Pope Francis never once mentioned the words "climate change" in his address on Thursday. With House Speaker John Boehner sitting behind him and mostly Republicans sitting in front, Francis devoted little attention to environmental isssues in his hour-long speech. More precisely, he devoted 225 words to it.

Francis did discuss "the environmental deterioration caused by human activity": 

In Laudato Si’, I call for a courageous and responsible effort to 'redirect our steps' (ibid., 61), and to avert the most serious effects of the environmental deterioration caused by human activity. I am convinced that we can make a difference and I have no doubt that the United States – and this Congress – have an important role to play. Now is the time for courageous actions and strategies, aimed at implementing a 'culture of care' (ibid., 231) and 'an integrated approach to combating poverty, restoring dignity to the excluded, and at the same time protecting nature' (ibid., 139).

In another part of the speech, Francis called for the "right use of natural resources" and hailed our potential to put technology “at the service of another type of progress, one which is healthier, more human, more social, more integral.”  

He also quoted his encyclical, Laudato Si, saying, "We need a conversation which includes everyone, since the environmental challenge we are undergoing, and its human roots, concern and affect us all.” However, the encyclical itself is much more direct on what climate science tells us about the disturbing warming of the planet.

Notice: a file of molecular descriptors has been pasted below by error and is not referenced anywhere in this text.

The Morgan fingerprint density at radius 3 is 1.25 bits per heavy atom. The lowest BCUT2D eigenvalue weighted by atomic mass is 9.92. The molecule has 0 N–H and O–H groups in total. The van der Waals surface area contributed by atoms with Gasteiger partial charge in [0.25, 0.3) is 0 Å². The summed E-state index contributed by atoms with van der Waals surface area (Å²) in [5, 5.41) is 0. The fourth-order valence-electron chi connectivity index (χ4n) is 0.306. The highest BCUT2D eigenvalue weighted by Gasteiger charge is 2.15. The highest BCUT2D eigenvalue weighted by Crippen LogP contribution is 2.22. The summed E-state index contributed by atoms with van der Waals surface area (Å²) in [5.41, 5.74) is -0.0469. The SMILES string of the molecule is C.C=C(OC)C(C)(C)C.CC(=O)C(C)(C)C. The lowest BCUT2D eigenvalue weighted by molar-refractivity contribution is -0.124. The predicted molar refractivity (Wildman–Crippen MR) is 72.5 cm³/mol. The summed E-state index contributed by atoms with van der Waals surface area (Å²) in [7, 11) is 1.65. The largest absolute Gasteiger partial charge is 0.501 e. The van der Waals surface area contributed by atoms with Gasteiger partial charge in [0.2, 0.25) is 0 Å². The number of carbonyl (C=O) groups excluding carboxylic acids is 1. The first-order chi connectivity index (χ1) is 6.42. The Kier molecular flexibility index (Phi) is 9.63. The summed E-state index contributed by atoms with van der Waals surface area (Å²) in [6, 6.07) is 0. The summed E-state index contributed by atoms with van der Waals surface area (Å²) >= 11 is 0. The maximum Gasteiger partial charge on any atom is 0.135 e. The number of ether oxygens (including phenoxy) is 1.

Environmentalists and conservatives expected more forceful words of the U.S.'s role in creating a global threat and acknowledgement of the scientific consensus. Congressman Paul Gosar of Arizona even publicly announced he'd boycott the speech because of the Pope's climate activism. "If the Pope chooses to act and talk like a leftist politician, then he can expect to be treated like one," Gosar wrote in Townhall last week.

Though many will continue to use the Pope's words to pressure Congress to take action, some journalists and environmentalists saw a glaring missed opportunity:

Then again, Francis did address climate change in his remarks at the White House on Wednesday, saying, “Mr. President, I find it encouraging that you are proposing an initiative for reducing air pollution.” And climate change is likely to come up again on Friday, when Francis delivers an address to the United Nations.